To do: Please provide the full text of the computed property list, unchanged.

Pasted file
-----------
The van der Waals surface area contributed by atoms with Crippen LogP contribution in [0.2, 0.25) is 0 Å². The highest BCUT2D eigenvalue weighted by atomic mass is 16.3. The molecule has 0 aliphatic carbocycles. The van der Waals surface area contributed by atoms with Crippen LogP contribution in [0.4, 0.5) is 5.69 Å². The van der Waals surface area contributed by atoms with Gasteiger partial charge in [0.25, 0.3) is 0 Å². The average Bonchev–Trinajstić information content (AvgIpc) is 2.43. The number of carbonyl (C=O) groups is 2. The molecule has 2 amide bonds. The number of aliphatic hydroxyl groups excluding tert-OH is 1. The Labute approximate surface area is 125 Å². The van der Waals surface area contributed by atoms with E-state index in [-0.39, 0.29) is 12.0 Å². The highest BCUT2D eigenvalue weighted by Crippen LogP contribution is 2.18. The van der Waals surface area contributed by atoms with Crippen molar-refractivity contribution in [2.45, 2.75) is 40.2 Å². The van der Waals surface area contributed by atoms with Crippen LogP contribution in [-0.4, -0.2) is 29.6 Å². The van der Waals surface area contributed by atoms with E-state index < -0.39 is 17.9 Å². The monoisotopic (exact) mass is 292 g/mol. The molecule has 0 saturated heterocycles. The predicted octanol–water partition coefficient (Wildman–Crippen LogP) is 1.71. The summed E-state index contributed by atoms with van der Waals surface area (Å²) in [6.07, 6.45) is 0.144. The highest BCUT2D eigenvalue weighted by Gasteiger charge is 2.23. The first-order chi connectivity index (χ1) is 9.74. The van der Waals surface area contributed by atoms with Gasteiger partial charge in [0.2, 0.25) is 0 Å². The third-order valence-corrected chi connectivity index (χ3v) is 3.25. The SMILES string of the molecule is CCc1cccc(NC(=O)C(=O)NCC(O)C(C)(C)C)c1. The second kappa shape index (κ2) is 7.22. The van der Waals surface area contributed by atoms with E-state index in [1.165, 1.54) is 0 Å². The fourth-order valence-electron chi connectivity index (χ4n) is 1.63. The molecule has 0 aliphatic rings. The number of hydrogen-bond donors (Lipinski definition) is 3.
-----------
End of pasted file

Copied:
The van der Waals surface area contributed by atoms with Crippen LogP contribution in [0.2, 0.25) is 0 Å². The highest BCUT2D eigenvalue weighted by atomic mass is 16.3. The molecule has 0 aliphatic carbocycles. The van der Waals surface area contributed by atoms with Crippen LogP contribution in [0.4, 0.5) is 5.69 Å². The van der Waals surface area contributed by atoms with Gasteiger partial charge in [0.25, 0.3) is 0 Å². The average Bonchev–Trinajstić information content (AvgIpc) is 2.43. The number of carbonyl (C=O) groups is 2. The molecule has 2 amide bonds. The number of aliphatic hydroxyl groups excluding tert-OH is 1. The Labute approximate surface area is 125 Å². The van der Waals surface area contributed by atoms with E-state index in [-0.39, 0.29) is 12.0 Å². The highest BCUT2D eigenvalue weighted by Crippen LogP contribution is 2.18. The van der Waals surface area contributed by atoms with Crippen molar-refractivity contribution in [2.45, 2.75) is 40.2 Å². The van der Waals surface area contributed by atoms with Crippen LogP contribution in [-0.4, -0.2) is 29.6 Å². The van der Waals surface area contributed by atoms with E-state index < -0.39 is 17.9 Å². The monoisotopic (exact) mass is 292 g/mol. The molecule has 0 saturated heterocycles. The predicted octanol–water partition coefficient (Wildman–Crippen LogP) is 1.71. The summed E-state index contributed by atoms with van der Waals surface area (Å²) in [6.07, 6.45) is 0.144. The highest BCUT2D eigenvalue weighted by Gasteiger charge is 2.23. The first-order chi connectivity index (χ1) is 9.74. The van der Waals surface area contributed by atoms with Gasteiger partial charge in [0.2, 0.25) is 0 Å². The third-order valence-corrected chi connectivity index (χ3v) is 3.25. The SMILES string of the molecule is CCc1cccc(NC(=O)C(=O)NCC(O)C(C)(C)C)c1. The second kappa shape index (κ2) is 7.22. The van der Waals surface area contributed by atoms with E-state index in [1.165, 1.54) is 0 Å². The fourth-order valence-electron chi connectivity index (χ4n) is 1.63. The molecule has 0 aliphatic rings. The number of hydrogen-bond donors (Lipinski definition) is 3.